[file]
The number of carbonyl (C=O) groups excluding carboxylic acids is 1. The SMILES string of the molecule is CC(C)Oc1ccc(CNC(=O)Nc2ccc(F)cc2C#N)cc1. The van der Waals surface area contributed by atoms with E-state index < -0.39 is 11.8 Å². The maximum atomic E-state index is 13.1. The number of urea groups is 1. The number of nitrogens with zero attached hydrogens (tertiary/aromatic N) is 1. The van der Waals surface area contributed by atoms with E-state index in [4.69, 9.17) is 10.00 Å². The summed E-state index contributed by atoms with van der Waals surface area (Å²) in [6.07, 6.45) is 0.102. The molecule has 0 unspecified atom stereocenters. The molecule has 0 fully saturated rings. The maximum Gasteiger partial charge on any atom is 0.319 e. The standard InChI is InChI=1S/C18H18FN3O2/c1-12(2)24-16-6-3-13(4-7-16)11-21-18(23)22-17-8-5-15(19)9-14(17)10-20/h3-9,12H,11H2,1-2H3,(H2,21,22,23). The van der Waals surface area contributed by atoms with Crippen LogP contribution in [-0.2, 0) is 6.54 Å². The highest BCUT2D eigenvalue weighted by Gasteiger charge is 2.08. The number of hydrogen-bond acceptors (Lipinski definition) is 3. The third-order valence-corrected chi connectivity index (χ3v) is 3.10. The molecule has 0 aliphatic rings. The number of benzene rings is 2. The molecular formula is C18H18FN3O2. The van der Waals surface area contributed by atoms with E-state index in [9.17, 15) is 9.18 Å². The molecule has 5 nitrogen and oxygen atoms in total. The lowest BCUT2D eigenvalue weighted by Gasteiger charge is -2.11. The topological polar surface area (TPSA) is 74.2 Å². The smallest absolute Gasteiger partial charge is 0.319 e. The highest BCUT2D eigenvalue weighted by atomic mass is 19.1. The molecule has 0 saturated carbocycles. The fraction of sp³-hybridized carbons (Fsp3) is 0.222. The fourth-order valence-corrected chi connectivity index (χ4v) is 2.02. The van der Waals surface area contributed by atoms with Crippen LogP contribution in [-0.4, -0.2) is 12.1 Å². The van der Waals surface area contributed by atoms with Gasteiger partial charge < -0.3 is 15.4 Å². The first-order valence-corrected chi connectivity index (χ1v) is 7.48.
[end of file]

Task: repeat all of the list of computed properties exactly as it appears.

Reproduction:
The number of carbonyl (C=O) groups excluding carboxylic acids is 1. The SMILES string of the molecule is CC(C)Oc1ccc(CNC(=O)Nc2ccc(F)cc2C#N)cc1. The van der Waals surface area contributed by atoms with E-state index < -0.39 is 11.8 Å². The maximum atomic E-state index is 13.1. The number of urea groups is 1. The number of nitrogens with zero attached hydrogens (tertiary/aromatic N) is 1. The van der Waals surface area contributed by atoms with E-state index in [4.69, 9.17) is 10.00 Å². The summed E-state index contributed by atoms with van der Waals surface area (Å²) in [6.07, 6.45) is 0.102. The molecule has 0 unspecified atom stereocenters. The molecule has 0 fully saturated rings. The maximum Gasteiger partial charge on any atom is 0.319 e. The standard InChI is InChI=1S/C18H18FN3O2/c1-12(2)24-16-6-3-13(4-7-16)11-21-18(23)22-17-8-5-15(19)9-14(17)10-20/h3-9,12H,11H2,1-2H3,(H2,21,22,23). The van der Waals surface area contributed by atoms with Crippen LogP contribution in [-0.2, 0) is 6.54 Å². The highest BCUT2D eigenvalue weighted by Gasteiger charge is 2.08. The number of hydrogen-bond acceptors (Lipinski definition) is 3. The third-order valence-corrected chi connectivity index (χ3v) is 3.10. The molecule has 0 aliphatic rings. The number of benzene rings is 2. The molecular formula is C18H18FN3O2. The van der Waals surface area contributed by atoms with E-state index in [9.17, 15) is 9.18 Å². The molecule has 5 nitrogen and oxygen atoms in total. The lowest BCUT2D eigenvalue weighted by Gasteiger charge is -2.11. The topological polar surface area (TPSA) is 74.2 Å². The smallest absolute Gasteiger partial charge is 0.319 e. The highest BCUT2D eigenvalue weighted by atomic mass is 19.1. The molecule has 0 saturated carbocycles. The fraction of sp³-hybridized carbons (Fsp3) is 0.222. The fourth-order valence-corrected chi connectivity index (χ4v) is 2.02. The van der Waals surface area contributed by atoms with Crippen LogP contribution in [-0.4, -0.2) is 12.1 Å². The van der Waals surface area contributed by atoms with Gasteiger partial charge < -0.3 is 15.4 Å². The first-order valence-corrected chi connectivity index (χ1v) is 7.48.